Arturo Escobar

 

On his book Designs for the Pluriverse: Radical Interdependence, Autonomy, and the Making of Worlds

Cover Interview of April 23, 2018

The wide angle

I am not a professional designer nor a social theorist in a design school. At the same time, my intellectual and professional life has gravitated around design issues, first as a student of chemical engineering (in Cali, Colombia, where I grew up), continuing with my master’s in food science and nutrition planning, and ending with my PhD program in Development Philosophy, Policy, and Planning at Berkeley. Chemical engineering is a design profession, though largely devoted to unsustainable designs; as I finished my engineering degree, I became concerned with issues of food and hunger and, through them, development. As I eventually discovered, development strategies are veritable designs which, more than solving the problems of “underdevelopment,” perpetuate them to infinity. Seventy years after the invention of “underdevelopment,” we are still in the business of “developing” the poorer countries; today under the guise of sustainable development. As a design technology, sustainable development is more intended to sustain development – with its accompanying cadre of well-paid experts, institutions, programs, and strategies – than in genuinely addressing the suffering of so many communities in the Global South. It is, in short, about sustaining the unsustainable.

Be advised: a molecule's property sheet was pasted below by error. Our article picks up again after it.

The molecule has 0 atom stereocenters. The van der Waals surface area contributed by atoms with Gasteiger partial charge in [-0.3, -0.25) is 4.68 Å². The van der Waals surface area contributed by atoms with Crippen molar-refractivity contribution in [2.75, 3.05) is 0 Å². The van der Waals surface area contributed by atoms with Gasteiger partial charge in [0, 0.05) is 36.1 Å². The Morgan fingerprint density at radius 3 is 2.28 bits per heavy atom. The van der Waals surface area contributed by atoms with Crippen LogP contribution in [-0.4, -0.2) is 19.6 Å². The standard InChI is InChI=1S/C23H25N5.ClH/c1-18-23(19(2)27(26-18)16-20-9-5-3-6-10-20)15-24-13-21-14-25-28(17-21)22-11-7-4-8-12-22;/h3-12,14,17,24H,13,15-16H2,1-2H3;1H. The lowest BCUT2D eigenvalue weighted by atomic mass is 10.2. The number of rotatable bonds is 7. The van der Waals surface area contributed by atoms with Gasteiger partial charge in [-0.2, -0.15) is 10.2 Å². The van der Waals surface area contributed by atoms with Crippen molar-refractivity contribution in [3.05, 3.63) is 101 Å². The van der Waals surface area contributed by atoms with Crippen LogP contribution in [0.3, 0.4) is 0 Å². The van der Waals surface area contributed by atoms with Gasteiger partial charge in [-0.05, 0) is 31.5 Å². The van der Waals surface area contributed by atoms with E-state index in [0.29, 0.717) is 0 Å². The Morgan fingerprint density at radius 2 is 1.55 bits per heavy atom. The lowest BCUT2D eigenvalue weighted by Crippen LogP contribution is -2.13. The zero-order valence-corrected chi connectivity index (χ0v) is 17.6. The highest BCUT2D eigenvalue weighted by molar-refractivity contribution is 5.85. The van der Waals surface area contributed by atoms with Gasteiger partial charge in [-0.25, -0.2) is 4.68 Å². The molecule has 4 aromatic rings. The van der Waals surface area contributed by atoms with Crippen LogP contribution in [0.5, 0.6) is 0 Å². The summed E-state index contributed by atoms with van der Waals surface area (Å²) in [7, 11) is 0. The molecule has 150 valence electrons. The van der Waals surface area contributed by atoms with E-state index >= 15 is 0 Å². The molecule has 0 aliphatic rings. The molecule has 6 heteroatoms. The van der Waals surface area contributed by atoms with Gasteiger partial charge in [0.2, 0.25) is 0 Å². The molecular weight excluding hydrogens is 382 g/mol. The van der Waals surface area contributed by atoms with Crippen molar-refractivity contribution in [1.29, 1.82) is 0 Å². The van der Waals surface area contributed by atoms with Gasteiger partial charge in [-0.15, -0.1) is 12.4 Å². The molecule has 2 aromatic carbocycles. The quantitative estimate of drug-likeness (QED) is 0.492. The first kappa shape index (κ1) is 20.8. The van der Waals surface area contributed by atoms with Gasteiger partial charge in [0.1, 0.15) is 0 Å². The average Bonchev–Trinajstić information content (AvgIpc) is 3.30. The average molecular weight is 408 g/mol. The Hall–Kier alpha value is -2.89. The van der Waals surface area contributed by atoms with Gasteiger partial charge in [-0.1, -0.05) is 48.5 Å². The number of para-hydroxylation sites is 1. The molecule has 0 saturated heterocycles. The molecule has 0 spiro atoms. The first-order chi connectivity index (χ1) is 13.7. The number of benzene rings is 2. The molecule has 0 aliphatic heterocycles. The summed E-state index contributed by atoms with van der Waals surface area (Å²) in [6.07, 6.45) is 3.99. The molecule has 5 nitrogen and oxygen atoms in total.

The book builds upon a relatively small but growing subset of critical design studies, whose practitioners emphasize the need to place design always in context, making it socially relevant, ecologically sound, and culturally appropriate. This trend, however, goes beyond reformist approaches. The designers pursuing this novel orientation advocate for a significant overhaul of design approaches and methodologies, away from expert-driven, object-oriented, and market-determined design practices toward collaborative, situated, place-based, and openly transformative approaches. The most farsighted proposals posit a notion of design as a space for contributing to bringing about civilizational transitions, even a “new civilization” (Ezio Manzini) or an age of “Sustainment” (Tony Fry), in contradistinction to the modern civilization, ushered in by The Enlightenment, which is, in actuality, a social order based on a narrow rationality that has systematically produced unsustainable societies. This newer civilizational model or era is described as one in which humans can finally co-exist with the Earth in mutually enhancing manners. In the last instance, what moves these critical designers is a profound caring for the notion that other worlds are, indeed, possible.